Overall Ireland’s sea fishing is poor (sacrilege and treason) looked at in terms of variety or where it was twenty years ago, but it still can deliver if a little thought is added. In the last four years since returning to the sport I have caught specimen wrasse, tope, smooth hound, mullet, and flounder (all not claimed just weighed), landed pollack and bass to eight pounds, congers to twenty, ling to fifteen, plaice to a pound and a half and pound plus dabs. I work harder for the return having in some instances to travel further, but I enjoy the experience and adversity has made me a better angler.

We have to look back to move forward, it is not an exercise in nostalgia but a necessary step to create the benchmark for inshore marine management a nettle that our Government has to grasp. This will only happen if the people push them and that will only happen if public bodies, representative organisations, and media spokespersons deliver the correct and necessary message. For too long a PC mentality has prevailed which has served sea angling badly. The truth is not personal it’s just the truth.

In terms of inshore fisheries management the public service has failed sea angling because it is too fragmented, who has responsibility for our coastal waters? Is protection under the remit of the Sea Fisheries Protection Agency, what role does Inland Fisheries Ireland play, does the Department of the Marine have responsibility for fish stock development and rehabilitation of our inshore waters? I worked in the public sector for 18 months am reasonably intelligent and still confused. What I did see though was too much duplication of roles which ultimately leads to inefficiency and inaction. For the public service to inform the Minister correctly on marine issues there needs to be a unified voice. Unfortunately under present structures that does not exist and that I believe is the crux of the problem.

Equally sea angling needs a political voice with teeth that covers all bases, presently there is none. Within the last year Irish Bass got vocal regarding the proposed opening of the commercial fishery which did provoke a positive reaction from public and private representative organisations and that has to be applauded. However there are more fish in the sea than just bass. Sea anglers within the last year were motivated in some instances to the point of outrage over the bass proposal. If half of that energy had surfaced twenty years ago, I do not think I would be writing this piece now.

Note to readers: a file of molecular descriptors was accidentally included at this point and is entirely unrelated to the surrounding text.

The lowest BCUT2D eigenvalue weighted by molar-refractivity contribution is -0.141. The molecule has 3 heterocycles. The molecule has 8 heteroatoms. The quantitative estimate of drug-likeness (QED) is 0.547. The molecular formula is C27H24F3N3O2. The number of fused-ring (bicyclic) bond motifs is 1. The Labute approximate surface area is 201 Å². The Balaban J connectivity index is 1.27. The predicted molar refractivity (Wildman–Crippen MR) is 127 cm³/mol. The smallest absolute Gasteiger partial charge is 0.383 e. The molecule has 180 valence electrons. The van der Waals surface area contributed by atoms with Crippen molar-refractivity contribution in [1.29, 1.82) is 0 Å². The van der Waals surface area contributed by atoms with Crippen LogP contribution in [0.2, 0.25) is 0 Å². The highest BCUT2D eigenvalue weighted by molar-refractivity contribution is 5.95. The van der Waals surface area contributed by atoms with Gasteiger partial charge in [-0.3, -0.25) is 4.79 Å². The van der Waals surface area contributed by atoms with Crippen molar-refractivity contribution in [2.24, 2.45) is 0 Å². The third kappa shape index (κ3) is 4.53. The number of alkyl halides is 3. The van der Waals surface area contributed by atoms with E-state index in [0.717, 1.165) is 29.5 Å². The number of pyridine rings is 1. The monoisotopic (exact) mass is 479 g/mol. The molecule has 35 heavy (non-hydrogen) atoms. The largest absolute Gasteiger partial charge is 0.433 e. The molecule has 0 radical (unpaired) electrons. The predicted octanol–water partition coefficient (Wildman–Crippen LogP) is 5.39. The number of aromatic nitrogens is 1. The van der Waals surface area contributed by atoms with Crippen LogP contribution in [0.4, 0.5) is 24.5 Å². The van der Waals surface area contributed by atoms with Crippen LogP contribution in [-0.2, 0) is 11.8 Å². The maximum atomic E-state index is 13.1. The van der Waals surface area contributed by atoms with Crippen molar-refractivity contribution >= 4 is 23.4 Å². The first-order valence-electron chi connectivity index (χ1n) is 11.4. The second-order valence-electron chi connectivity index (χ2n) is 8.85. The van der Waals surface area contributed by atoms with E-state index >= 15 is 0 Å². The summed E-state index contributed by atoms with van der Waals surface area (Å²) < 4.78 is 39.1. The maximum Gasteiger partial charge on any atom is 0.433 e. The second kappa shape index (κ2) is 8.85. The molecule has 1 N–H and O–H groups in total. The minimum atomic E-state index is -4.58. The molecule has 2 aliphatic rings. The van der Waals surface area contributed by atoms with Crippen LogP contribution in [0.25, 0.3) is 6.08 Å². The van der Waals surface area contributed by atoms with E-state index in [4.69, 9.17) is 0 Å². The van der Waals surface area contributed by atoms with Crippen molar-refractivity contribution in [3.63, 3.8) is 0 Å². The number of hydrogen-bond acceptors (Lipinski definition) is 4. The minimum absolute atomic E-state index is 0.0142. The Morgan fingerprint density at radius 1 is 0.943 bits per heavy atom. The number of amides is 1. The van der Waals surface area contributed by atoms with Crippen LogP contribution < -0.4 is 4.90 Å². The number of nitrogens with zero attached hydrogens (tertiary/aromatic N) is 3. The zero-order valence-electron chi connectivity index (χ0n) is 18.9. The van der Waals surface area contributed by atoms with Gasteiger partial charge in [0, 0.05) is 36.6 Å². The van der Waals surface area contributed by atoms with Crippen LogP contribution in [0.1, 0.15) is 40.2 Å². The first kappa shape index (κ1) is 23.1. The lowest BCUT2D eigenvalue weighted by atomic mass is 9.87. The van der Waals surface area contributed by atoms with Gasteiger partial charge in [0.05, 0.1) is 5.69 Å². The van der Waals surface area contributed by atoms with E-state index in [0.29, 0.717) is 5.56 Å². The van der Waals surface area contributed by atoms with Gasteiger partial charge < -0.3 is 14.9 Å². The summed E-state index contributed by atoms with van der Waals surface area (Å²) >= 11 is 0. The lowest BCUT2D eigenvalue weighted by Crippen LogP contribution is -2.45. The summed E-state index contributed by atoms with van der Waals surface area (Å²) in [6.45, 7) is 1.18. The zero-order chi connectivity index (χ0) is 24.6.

We need to look back if we want to restore our inshore waters to some semblance of what they were in the recent past. Sea anglers and their representatives need to get political and present the truth no matter how unpalatable. Why endorse mediocrity, our grandchildren will not thank us for it. A starting point could be European Fish Week which is taking place from June 4th – 12th with a core theme of “give us our marine diversity back”. The general public is being encouraged to tell their story of how they remember what the seas off their local coastline were like in the recent past. These memories hopefully will become the blueprint for a more diverse marine environment in the future. A good plan? I cannot think of one more positive, embrace it one and all…..

Ashley Hayden © May 2011